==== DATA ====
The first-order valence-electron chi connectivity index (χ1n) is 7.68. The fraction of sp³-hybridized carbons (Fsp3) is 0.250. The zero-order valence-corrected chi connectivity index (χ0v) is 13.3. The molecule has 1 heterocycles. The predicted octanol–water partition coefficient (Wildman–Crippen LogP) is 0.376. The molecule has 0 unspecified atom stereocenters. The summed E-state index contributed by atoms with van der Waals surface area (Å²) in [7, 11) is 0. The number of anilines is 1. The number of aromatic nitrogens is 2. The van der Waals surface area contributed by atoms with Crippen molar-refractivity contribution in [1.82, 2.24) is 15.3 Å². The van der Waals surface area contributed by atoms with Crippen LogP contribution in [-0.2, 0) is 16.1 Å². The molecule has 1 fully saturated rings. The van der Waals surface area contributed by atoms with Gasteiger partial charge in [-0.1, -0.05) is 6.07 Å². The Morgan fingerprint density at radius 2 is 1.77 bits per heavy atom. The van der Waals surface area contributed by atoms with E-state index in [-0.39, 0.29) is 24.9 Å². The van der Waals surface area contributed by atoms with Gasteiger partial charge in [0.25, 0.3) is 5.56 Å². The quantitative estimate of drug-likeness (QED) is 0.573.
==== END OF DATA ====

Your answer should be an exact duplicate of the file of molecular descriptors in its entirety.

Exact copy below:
The first-order valence-electron chi connectivity index (χ1n) is 7.68. The fraction of sp³-hybridized carbons (Fsp3) is 0.250. The zero-order valence-corrected chi connectivity index (χ0v) is 13.3. The molecule has 1 heterocycles. The predicted octanol–water partition coefficient (Wildman–Crippen LogP) is 0.376. The molecule has 0 unspecified atom stereocenters. The summed E-state index contributed by atoms with van der Waals surface area (Å²) in [7, 11) is 0. The number of anilines is 1. The number of aromatic nitrogens is 2. The van der Waals surface area contributed by atoms with Crippen molar-refractivity contribution in [1.82, 2.24) is 15.3 Å². The van der Waals surface area contributed by atoms with Crippen LogP contribution in [-0.2, 0) is 16.1 Å². The molecule has 1 fully saturated rings. The van der Waals surface area contributed by atoms with Gasteiger partial charge in [-0.1, -0.05) is 6.07 Å². The Morgan fingerprint density at radius 2 is 1.77 bits per heavy atom. The van der Waals surface area contributed by atoms with E-state index in [-0.39, 0.29) is 24.9 Å². The van der Waals surface area contributed by atoms with Gasteiger partial charge in [0.25, 0.3) is 5.56 Å². The quantitative estimate of drug-likeness (QED) is 0.573.